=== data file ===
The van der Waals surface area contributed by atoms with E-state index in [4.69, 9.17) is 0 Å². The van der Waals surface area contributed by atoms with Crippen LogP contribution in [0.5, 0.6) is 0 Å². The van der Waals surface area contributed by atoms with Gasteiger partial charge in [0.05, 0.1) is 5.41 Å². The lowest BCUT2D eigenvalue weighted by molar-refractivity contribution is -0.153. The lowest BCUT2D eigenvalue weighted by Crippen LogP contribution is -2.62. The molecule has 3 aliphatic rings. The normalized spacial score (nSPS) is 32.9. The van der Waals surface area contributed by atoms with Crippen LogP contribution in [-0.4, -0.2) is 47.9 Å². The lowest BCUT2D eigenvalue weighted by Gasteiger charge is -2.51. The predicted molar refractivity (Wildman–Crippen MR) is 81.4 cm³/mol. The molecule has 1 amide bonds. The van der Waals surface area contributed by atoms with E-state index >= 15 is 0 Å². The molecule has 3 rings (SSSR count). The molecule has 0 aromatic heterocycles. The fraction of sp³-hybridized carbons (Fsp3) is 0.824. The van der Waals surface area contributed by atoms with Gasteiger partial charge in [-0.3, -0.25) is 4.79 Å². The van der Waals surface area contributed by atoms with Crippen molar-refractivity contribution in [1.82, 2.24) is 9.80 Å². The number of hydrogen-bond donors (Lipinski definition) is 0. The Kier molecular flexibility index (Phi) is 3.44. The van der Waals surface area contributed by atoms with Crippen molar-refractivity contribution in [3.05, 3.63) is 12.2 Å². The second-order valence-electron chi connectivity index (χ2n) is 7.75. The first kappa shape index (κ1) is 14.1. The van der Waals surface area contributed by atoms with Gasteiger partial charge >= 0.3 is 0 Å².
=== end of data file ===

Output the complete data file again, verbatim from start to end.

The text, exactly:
The van der Waals surface area contributed by atoms with E-state index in [4.69, 9.17) is 0 Å². The van der Waals surface area contributed by atoms with Crippen LogP contribution in [0.5, 0.6) is 0 Å². The van der Waals surface area contributed by atoms with Gasteiger partial charge in [0.05, 0.1) is 5.41 Å². The lowest BCUT2D eigenvalue weighted by molar-refractivity contribution is -0.153. The lowest BCUT2D eigenvalue weighted by Crippen LogP contribution is -2.62. The molecule has 3 aliphatic rings. The normalized spacial score (nSPS) is 32.9. The van der Waals surface area contributed by atoms with Crippen LogP contribution in [-0.4, -0.2) is 47.9 Å². The lowest BCUT2D eigenvalue weighted by Gasteiger charge is -2.51. The predicted molar refractivity (Wildman–Crippen MR) is 81.4 cm³/mol. The molecule has 1 amide bonds. The van der Waals surface area contributed by atoms with E-state index >= 15 is 0 Å². The molecule has 3 rings (SSSR count). The molecule has 0 aromatic heterocycles. The fraction of sp³-hybridized carbons (Fsp3) is 0.824. The van der Waals surface area contributed by atoms with Gasteiger partial charge in [-0.3, -0.25) is 4.79 Å². The van der Waals surface area contributed by atoms with Crippen molar-refractivity contribution in [1.82, 2.24) is 9.80 Å². The number of hydrogen-bond donors (Lipinski definition) is 0. The Kier molecular flexibility index (Phi) is 3.44. The van der Waals surface area contributed by atoms with Crippen molar-refractivity contribution in [3.05, 3.63) is 12.2 Å². The second-order valence-electron chi connectivity index (χ2n) is 7.75. The first kappa shape index (κ1) is 14.1. The van der Waals surface area contributed by atoms with Gasteiger partial charge >= 0.3 is 0 Å².